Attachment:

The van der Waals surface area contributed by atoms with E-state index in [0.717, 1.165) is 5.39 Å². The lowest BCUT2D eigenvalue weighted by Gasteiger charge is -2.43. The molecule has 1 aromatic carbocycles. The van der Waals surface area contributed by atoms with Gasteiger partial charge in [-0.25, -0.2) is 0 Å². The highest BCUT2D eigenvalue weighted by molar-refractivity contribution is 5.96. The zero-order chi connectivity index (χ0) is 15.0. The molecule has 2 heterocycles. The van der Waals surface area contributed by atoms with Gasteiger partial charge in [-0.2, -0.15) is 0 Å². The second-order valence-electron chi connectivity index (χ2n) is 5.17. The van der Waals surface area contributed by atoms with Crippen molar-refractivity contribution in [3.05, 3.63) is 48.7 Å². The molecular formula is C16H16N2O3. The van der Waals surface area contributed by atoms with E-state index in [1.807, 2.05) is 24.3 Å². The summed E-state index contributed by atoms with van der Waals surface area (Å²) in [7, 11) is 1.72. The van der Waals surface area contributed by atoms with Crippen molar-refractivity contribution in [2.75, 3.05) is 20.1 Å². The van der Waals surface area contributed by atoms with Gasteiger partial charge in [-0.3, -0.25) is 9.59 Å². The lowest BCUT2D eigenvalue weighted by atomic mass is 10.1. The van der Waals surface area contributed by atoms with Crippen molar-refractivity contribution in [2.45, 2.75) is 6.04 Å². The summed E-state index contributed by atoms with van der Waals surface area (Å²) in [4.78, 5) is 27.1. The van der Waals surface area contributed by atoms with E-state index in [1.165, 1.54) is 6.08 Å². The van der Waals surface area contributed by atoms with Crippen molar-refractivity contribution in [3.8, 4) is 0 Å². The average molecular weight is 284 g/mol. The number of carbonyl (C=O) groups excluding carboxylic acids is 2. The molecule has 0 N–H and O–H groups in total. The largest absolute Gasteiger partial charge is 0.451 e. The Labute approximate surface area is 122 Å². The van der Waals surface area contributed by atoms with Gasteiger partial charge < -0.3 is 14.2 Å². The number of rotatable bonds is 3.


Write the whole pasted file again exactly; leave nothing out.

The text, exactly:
The van der Waals surface area contributed by atoms with E-state index in [0.717, 1.165) is 5.39 Å². The lowest BCUT2D eigenvalue weighted by Gasteiger charge is -2.43. The molecule has 1 aromatic carbocycles. The van der Waals surface area contributed by atoms with Gasteiger partial charge in [-0.25, -0.2) is 0 Å². The highest BCUT2D eigenvalue weighted by molar-refractivity contribution is 5.96. The zero-order chi connectivity index (χ0) is 15.0. The molecule has 2 heterocycles. The van der Waals surface area contributed by atoms with Gasteiger partial charge in [-0.2, -0.15) is 0 Å². The second-order valence-electron chi connectivity index (χ2n) is 5.17. The van der Waals surface area contributed by atoms with Crippen molar-refractivity contribution in [3.05, 3.63) is 48.7 Å². The molecular formula is C16H16N2O3. The van der Waals surface area contributed by atoms with E-state index in [1.807, 2.05) is 24.3 Å². The summed E-state index contributed by atoms with van der Waals surface area (Å²) in [7, 11) is 1.72. The van der Waals surface area contributed by atoms with Crippen molar-refractivity contribution in [2.75, 3.05) is 20.1 Å². The van der Waals surface area contributed by atoms with Gasteiger partial charge in [-0.3, -0.25) is 9.59 Å². The lowest BCUT2D eigenvalue weighted by atomic mass is 10.1. The van der Waals surface area contributed by atoms with Crippen molar-refractivity contribution in [2.45, 2.75) is 6.04 Å². The summed E-state index contributed by atoms with van der Waals surface area (Å²) in [4.78, 5) is 27.1. The van der Waals surface area contributed by atoms with E-state index in [1.165, 1.54) is 6.08 Å². The van der Waals surface area contributed by atoms with Crippen molar-refractivity contribution in [3.8, 4) is 0 Å². The average molecular weight is 284 g/mol. The number of carbonyl (C=O) groups excluding carboxylic acids is 2. The molecule has 0 N–H and O–H groups in total. The largest absolute Gasteiger partial charge is 0.451 e. The Labute approximate surface area is 122 Å². The van der Waals surface area contributed by atoms with Gasteiger partial charge < -0.3 is 14.2 Å². The number of rotatable bonds is 3.